Moments after being named coach, Stewart requested a modest salary by big-time college football standards – a Big East-low $800,000 per year – so that West Virginia could pay more for assistants. And when Coca-Cola wanted to make cardboard cutouts of Stewart for an advertising campaign, he declined.
"That ain't Bill Stewart," he said. "All I need is to walk into a store and see my dumb face looking back at me. I've never thought coaches should be put on pedestals. We're not presidents or governors. We're teachers of young men."
Stewart carries the same kind of attitude around his players as he does in public. At the end of August two-a-days, the Mountaineers put on a gong show featuring all sorts of skits and comedy routines. Stewart told the team that no one – including coaches – was off-limits when it came to impersonations. So he was hardly offended when players mimicked his occasional stutter, and he cracked up during the "lookalike" portion of the show when someone put his picture next to a photo of Jed Clampett of "Beverly Hillbillies" fame.
"Sometimes," he said, "it's good to sit back and laugh.
As well as he gets along with his players, Stewart is hardly a pushover on the practice field. He sent a player home from the Fiesta Bowl for a missed curfew and says he'd "cut his own son in a heartbeat" if he wasn't performing up to snuff.
"I like to treat people nice, but this isn't some church camp," Stewart said. "If you can't stay on-sides, if you have mental busts, if you talk back to a coach … you're in the bleachers. I don't have to say anything. I just point to the steps. They know. As soon as I point, they start running."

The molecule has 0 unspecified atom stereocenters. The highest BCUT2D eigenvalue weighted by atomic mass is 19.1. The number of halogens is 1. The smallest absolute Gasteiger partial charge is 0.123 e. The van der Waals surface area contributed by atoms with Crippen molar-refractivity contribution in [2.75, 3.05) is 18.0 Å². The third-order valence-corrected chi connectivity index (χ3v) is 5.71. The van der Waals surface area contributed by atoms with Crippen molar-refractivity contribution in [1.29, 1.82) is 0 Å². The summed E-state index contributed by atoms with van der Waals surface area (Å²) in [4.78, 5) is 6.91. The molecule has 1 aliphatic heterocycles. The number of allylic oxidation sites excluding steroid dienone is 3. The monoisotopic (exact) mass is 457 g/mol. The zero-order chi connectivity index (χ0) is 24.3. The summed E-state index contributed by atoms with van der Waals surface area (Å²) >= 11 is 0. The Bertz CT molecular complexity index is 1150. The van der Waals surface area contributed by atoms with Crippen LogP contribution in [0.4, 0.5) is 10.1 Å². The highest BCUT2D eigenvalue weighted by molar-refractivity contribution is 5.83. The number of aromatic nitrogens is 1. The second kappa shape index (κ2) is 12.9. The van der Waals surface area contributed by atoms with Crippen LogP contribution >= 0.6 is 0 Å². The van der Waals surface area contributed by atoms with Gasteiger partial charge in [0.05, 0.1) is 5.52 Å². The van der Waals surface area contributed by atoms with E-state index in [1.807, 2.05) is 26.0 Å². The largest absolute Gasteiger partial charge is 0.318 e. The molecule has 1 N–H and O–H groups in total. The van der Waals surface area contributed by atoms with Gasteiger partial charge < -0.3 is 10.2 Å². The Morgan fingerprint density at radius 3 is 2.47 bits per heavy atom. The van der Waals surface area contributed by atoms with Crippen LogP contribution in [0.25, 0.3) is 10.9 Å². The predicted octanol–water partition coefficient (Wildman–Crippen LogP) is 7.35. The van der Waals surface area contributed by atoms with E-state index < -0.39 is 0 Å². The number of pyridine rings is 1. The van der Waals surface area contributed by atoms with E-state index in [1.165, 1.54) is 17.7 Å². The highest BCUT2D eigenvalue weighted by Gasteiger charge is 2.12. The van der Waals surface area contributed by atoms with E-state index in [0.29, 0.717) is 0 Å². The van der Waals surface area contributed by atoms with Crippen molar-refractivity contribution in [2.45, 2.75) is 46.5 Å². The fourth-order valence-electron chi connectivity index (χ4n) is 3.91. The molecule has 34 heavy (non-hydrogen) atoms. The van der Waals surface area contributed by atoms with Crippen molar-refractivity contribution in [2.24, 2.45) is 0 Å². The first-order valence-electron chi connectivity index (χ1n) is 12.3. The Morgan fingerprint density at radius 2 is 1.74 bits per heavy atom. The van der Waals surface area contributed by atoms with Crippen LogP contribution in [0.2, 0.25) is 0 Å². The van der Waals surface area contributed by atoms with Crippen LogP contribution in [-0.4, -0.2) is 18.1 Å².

The Mountaineers say Stewart's disciplinary style works as well – if not better – than the one employed by Rodriguez.
"There wasn't a day on this practice field the last three years where you wouldn't hear at least 150 swear words," McAfee said. "Seriously, there wasn't a day that went by when that didn't happen. Now, it's nothing like that. People are having fun.
"It is night and day. In the past, even the staff was walking on eggshells around here. You didn't want to do anything wrong. Now it's much more of a laid-back and relaxed atmosphere. I think it will pay off come game time."
Ninety minutes from campus, Mountaineers fans are filing into the White Palace in Wheeling, W.Va., to hear Stewart speak at an event sponsored by the YMCA.
"I came to this thing last year when Rich Rodriguez spoke, and he said he'd be here for another 20 years," local businessman Dave Yeager said. "That was a quick 20 years."
As excited as most fans are about Stewart and the upcoming season, there is still a faction of West Virginia fans who remain livid with Rodriguez.
Justin McBride is a bartender at Kegler's, one of the most popular eating and drinking establishments in Morgantown. He said he continues to hear patrons complaining about the manner in which Rodriguez left West Virginia.
"Rich Rodriguez is pretty much the devil around here," McBride said. "Everyone hates him. Believe it or not, there are a lot of people that think he lost that game against Pittsburgh on purpose so he could go ahead and get started at Michigan instead of playing in the national title game."
The venom isn't just limited to Morgantown. Grant Town, W.Va., Rodriguez's hometown, has removed a street sign trumpeting that fact.
For years, a caricature of Rodriguez hung from a wall in Bunker's Sports Bar in Daniels, W.Va. The picture is still there, only now the football Rodriguez is holding has been covered up by a check.